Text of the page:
Check out the nice article that the GLBRC Communications folks put together regarding a recent Gratton Lab paper about ecosystem service tradeoffs that come with working perennial energy crops into agricultural landscapes.
Two papers, written by Gratton lab members, were recently accepted. Both are modeling papers that use GIS to examine the causes and consequences of land-use change.
In Tim and Claudio’s paper, they model tradeoffs of multiple ecosystem services (e.g., carbon sequestration, nitrous oxide emissions, pest control, and pollination) from converting annual cropping systems to perennial energy crops (“Ecosystem-service tradeoffs associated with switching from annual to perennial energy crops in riparian zones of the US Midwest”- T. D. Meehan, C. Gratton, E. Diehl, N. D. Hunt, D. F. Mooney, S. J. Ventura, B. L. Barham, and R. D. Jackson). In general, they found that switching from continuous corn to perennial systems incurred a cost (decreased annual income) but the benefits of switching included increased annual energy provisioning, decreased annual phosphorous loading to surface water, increased below-ground carbon sequestration, decreased annual nitrous oxide emissions, increased pollinator abundance and increased pest control potential. The “benefit-cost ratios” varied spatially and by watersheds, suggesting the presence of hotspots “where increases in multiple ecosystem services would come at lower-than-average opportunity costs”. The authors discuss the challenges of expanding to perennial energy crops systems and maintaining sustainable agricultural landscapes.
In Amin’s paper, he compares different modeling techniques to accurately describe and predict the boundary and shape of urban expansion (“Predicting the expansion of an urban boundary using spatial logistic regression and hybrid raster–vector routines with remote sensing and GIS”- A. Tayyebi, P.C. Perry and A. H. Tayyebi). He examines how biophysical factors (e.g. distance to streams, urban areas, and roads, elevation, slope) influence the rate at which urban boundaries expand over time. He used satellite images of Las Vegas, NV, collected in 1990, 2000, and 2010 to build, test, and validate the models. He discusses how these techniques can be used to plan for future urban boundary expansions in other locations.
The snow is slowly but surely melting and we are starting to think about the upcoming field season. Here in the Gratton Lab, we do most of our field work in agricultural settings. One crop we work in is corn. For those of you who didn’t grow up on a farm, you might not have had the opportunity to run through a corn field. We want to share that experience with you. This short video gives you a glimpse into a day in the field with the Gratton Lab.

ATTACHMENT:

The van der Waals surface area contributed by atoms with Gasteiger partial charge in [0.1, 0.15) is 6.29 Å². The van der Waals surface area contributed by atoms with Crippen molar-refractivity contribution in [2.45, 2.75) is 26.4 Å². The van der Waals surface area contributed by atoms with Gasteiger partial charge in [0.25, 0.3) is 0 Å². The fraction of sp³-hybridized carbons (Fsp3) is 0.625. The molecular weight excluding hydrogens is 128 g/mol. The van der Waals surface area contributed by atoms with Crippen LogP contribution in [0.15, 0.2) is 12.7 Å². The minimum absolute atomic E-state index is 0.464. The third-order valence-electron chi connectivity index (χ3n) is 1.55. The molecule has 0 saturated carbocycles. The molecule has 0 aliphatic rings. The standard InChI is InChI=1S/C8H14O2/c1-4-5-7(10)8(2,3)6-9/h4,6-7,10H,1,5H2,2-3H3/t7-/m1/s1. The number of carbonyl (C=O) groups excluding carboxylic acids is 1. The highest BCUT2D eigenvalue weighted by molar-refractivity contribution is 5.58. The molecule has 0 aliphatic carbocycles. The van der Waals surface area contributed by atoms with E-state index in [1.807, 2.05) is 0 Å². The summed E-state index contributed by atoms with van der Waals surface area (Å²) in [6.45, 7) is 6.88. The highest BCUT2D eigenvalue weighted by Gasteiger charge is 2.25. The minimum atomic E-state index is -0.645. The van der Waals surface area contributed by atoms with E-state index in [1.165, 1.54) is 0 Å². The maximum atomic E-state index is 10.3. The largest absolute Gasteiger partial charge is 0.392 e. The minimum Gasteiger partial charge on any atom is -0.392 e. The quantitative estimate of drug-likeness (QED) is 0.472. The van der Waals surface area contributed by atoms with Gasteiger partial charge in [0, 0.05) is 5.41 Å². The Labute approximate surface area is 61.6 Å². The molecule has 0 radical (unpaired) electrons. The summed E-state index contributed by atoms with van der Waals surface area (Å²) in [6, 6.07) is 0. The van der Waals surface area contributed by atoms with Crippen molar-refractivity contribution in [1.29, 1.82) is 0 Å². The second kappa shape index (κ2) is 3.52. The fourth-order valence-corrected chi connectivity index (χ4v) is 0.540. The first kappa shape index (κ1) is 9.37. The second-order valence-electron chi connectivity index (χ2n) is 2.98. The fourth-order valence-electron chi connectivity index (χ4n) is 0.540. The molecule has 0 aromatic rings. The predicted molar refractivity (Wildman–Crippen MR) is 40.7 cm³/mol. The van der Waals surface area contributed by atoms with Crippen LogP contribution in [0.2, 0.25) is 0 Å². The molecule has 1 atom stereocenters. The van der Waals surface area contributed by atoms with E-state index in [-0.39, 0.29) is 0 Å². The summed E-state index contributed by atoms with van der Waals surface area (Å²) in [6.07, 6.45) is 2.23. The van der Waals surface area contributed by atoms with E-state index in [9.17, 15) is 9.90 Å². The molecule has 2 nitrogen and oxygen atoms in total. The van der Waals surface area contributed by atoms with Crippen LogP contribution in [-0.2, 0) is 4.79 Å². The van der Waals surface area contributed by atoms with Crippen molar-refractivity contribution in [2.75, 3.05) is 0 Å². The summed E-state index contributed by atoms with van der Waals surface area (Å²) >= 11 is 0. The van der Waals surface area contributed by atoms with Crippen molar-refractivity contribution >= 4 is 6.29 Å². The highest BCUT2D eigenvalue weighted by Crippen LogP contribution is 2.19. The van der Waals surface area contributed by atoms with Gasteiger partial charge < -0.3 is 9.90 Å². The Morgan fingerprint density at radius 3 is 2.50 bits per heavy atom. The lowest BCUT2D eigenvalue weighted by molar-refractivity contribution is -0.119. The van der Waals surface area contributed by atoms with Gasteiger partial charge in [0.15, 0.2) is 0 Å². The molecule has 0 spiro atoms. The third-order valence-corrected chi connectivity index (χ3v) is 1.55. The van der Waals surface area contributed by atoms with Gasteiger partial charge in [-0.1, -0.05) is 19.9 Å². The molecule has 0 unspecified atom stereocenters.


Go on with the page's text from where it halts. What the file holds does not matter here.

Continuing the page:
Join us on Friday, October 26th to hear Claudio’s talk “Sustainable bio-energy landscapes: can we balance our needs for biodiversity and production?”
2 – 3pm, 184 Russell Labs (1630 Linden Drive), as part of the Department of Forest & Wildlife Ecology seminar series.
Here is a nice article from Grow magazine describing our work on sustainable bioenergy.
Read a Columbus Dispatch article featuring Tim’s and Claudio’s forecasts for how bird diversity might be affected by bioenergy production in the Midwest.
Demand for fossil fuels is increasing globally. The United States is pursuing an energy policy that aims to reduce our dependence on fossil fuels by expanding renewable energy sources. One important part of this effort is the use of bioenergy crops to produce heat, electricity, and transportation fuel. Meeting energy demands could have big implications for agricultural land use. Not only will land used to grow fuel not be available for growing food, but the choice of energy crop will have large consequences in the environment.
Few studies have considered the effects of bioenergy crops on biodiversity. Bioenergy crops can be broadly categorized as “high intensity, low diversity” (HILD, corn and soybean) or “low intensity, high diversity (LIHD, hay fields and prairies). HILD crops are characterized by high fertilizer and pesticide inputs and are generally annually replanted. LIHD require fewer inputs, are more perennial, and are composed of a mix of several different plant species.
The number of plant species in a field can influence the number of species on a landscape. In general, HILD crops are expected to support fewer species than LIHD crops. The number of bird species is often considered to be a good indicator of the number of animal species in a community. An active group of professional and amateur bird watchers involved with the North American Breeding Bird Survey have produced useful data on the number of bird species in landscapes across North America. Using this data, Meehan et al. developed a model to predict the number of bird species in different future land-use scenarios. Specifically, they contrasted two extremes scenarios for bioenergy crops on marginal lands in the Upper Midwest: (1) changing 9.5 million ha of LIHD into HILD and (2) changing 8.3 million ha of HILD into LIHD. These two scenarios represent opposite ends of the spectrum, moving to mostly perennial (LIHD) or mostly annual (HILD) bioenergy crops on marginal lands.
Their model predicted that changing to a more perennial landscape (hay fields and prairies that are not re-planted every year) would result in more species of birds (up to 200% more) in the landscape while a more annual landscape (corn and soybeans fields) would result in fewer species of birds (up to 65% fewer) in the landscape. This is especially the case for rare grassland birds of particular conservation interest. Which crops are used for producing bioenergy will have consequences for many aspects of the environment, including the number of bird species. It is important to consider all of the costs and benefits of our energy policies.